It's a variation of the Falkbeer countergambit that I'd like to learn to surprise my opponents but I can't find any resource on the internet.

[FEN ""]
1. e4 e5 2.f4 d5 3. exd5 c6

The only videos I find on the Falkbeer countergambit talk about 3... e4 or 3... exf4.

Whether it's books or videos I don't really mind, but I have a small preference for videos.

  • 1
    3. c6 is not possible for white. Do you mean 3 exd5 c6?
    – Ian Bush
    Feb 26 at 21:59
  • yes i edited, sorry! Feb 26 at 22:00
  • You can find some info about it here
    – emdio
    Feb 26 at 22:29
  • 4
    Have you tried Chessify app? One of its features is to enter a position and search for YouTube videos containing that exact position. It even takes you to the exact second in which it happens. It's really useful to find videos about openings.
    – emdio
    Feb 26 at 22:31
  • @emdio I've already seen the wikipedia page, it's not very complete unfortunately. Does the chessvision app does it? I'm on my laptop right now. I've seen the reddit bot doing it but I can't find how to make it work with my chrome extension. Feb 26 at 22:40

5 Answers 5


I'm very confused by the existing answers. This variation has a name. It's called the Nimzowitsch or Nimzowitsch-Marshall Countergambit. According to Wikipedia it's even the most popular response to white's 3. exd5 and in fact is considered to be the best move.

According to Chess Notes it was first played by Marshall against Teichmann in 1905.

According to this article and BCO2 the main line runs 4. Nc3 exf4 5. Nf3 Bd6 6. d4 Ne7 7. dxc6 Nbxc6 8. Bc4 0-0 9. 0-0.

As for videos, any video on the Falkbeer really should cover this variation, although I found some which don't. But here's an example (from 6:50).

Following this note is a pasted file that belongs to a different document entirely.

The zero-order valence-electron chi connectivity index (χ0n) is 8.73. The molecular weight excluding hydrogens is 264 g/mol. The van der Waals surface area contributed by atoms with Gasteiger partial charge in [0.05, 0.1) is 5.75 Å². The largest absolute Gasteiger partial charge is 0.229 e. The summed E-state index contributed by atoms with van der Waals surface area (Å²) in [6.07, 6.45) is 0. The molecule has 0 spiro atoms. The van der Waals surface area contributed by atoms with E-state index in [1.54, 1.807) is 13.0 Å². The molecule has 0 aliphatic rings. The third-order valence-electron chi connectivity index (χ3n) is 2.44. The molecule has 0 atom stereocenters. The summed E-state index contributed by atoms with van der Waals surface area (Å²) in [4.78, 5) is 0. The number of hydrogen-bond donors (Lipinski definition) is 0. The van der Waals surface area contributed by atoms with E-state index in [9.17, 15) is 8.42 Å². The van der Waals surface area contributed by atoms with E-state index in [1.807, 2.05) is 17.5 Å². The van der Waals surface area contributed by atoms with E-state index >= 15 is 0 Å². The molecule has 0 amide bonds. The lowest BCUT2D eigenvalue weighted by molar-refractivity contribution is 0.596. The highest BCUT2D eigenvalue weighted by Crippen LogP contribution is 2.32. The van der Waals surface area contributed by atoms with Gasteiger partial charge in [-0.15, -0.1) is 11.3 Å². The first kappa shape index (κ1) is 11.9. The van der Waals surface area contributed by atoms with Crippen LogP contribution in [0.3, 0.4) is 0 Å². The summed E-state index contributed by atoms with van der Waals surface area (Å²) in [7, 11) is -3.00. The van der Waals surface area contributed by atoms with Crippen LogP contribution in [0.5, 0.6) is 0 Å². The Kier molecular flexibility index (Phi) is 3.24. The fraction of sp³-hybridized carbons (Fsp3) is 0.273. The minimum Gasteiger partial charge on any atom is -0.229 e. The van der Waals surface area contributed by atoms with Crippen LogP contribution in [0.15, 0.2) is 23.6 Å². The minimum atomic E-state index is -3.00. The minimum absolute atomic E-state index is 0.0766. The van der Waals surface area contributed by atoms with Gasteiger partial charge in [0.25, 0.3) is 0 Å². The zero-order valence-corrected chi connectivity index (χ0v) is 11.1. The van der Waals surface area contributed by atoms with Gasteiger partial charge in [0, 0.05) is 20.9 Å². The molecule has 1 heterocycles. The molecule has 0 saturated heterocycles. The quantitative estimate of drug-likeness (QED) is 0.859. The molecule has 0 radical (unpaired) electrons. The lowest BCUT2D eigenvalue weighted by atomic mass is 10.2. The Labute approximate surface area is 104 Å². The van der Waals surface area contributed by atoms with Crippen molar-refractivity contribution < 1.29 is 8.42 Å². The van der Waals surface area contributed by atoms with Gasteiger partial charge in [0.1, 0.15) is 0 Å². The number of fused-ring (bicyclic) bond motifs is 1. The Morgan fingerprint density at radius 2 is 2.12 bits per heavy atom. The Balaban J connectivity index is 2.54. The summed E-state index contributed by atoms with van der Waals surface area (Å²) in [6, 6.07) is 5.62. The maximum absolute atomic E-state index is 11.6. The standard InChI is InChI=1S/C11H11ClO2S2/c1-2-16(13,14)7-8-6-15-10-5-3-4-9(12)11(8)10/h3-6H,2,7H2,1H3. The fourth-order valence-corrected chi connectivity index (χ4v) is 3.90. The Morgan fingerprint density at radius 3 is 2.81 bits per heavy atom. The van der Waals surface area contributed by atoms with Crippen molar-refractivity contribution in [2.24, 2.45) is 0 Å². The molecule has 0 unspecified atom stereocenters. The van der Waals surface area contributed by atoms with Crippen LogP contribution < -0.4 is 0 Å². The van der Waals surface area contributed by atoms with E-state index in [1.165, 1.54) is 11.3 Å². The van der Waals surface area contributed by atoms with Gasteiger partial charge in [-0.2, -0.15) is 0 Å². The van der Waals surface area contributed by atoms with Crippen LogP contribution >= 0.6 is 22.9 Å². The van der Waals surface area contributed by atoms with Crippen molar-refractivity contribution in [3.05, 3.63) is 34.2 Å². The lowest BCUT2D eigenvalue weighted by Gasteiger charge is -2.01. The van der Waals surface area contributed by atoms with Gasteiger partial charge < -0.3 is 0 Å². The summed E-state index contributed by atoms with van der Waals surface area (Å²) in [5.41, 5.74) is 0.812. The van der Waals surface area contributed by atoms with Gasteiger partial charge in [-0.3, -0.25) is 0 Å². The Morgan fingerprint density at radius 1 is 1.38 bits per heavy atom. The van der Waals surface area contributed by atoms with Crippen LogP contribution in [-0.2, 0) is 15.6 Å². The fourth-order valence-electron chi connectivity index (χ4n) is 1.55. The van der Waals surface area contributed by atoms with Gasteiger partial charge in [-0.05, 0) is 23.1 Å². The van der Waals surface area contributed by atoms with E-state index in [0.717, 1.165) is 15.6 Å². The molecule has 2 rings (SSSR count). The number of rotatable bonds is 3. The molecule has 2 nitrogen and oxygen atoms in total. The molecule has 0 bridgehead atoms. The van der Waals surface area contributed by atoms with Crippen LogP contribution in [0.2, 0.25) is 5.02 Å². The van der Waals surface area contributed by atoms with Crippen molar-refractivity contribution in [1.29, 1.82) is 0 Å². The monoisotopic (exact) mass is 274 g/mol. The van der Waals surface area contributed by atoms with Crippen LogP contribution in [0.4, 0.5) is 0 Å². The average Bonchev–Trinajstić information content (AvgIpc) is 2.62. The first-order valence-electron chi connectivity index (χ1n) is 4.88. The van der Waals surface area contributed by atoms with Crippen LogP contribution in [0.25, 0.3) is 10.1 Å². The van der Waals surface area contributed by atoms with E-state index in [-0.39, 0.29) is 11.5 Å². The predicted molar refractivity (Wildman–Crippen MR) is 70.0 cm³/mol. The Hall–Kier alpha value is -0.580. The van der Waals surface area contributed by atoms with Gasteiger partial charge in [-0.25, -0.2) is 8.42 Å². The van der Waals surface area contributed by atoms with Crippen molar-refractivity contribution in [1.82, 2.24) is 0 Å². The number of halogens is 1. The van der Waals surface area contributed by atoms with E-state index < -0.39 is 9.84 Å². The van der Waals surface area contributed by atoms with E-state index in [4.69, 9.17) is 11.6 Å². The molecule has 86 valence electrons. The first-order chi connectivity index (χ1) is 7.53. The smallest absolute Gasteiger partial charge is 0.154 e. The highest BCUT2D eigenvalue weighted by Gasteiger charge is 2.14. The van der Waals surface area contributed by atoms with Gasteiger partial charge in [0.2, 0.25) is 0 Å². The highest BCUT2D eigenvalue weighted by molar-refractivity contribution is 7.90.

• I knew the name (and probably should have included it in the title) but I was shocked when I didn't find any resources on the internet when googling the falkbeer countergambit or even the variation's name. I hadn't watched that video because it was from white's perspective but it does indeed cover this variation, thank you! If anyone finds more resources I'm interested! Mar 1 at 11:50
  • In addition, this game collection contains many games with Nimzowitsch-Marshall Counter Gambit: chessgames.com/perl/chesscollection?cid=1004358
    – Akavall
    Mar 2 at 6:17

This is the analysis I have done with help of the Lichess database. It is a very sharp variation where Black often sacrifices material for activity.

[FEN ""] 
[ECO "C30"]
[Opening "King's Gambit"]

1. e4 e5 2. f4 c6 3. Nf3 { Played in 2/3 of the games on Lichess. } (3. Nc3! { This is a good move. If you see this move, you can assume that White knows what they are doing. I advise to transpose into KGA, since White has commited to Nc3 and ...c6 is useful to play for ...d5. } 3... exf4 4. Nf3 Be7 { What follows is a sampl line. } 5. Bc4 d5 (5... Bh4+ { Is also possible. It is a variation of the Cunningham Defense. }) 6. exd5 Nf6 7. dxc6 Nxc6 8. d4 O-O 9. Bxf4 Bg4 10. O-O Bxf3 11. gxf3 Qxd4+ 12. Qxd4 Nxd4)  (3. fxe5 Qh4+ 4. g3 Qxe4+ { White is losing. }) 3... d5 4. Nxe5 (4. exd5 e4 5. Ne5 Nf6 { This is my own suggestion, it is tricky to handle for White. } 6. dxc6 Nxc6 7. Bc4 (7. Bb5 Bc5! { Ignoring the threat of Nxc6! Why? If White does not commit to Nxc6, they now cannot castle and the game is easy for Black. } 8. Nxc6 bxc6 9. Bxc6+ Bd7 10. Bxa8 Bg4 { And the Queen is gone. })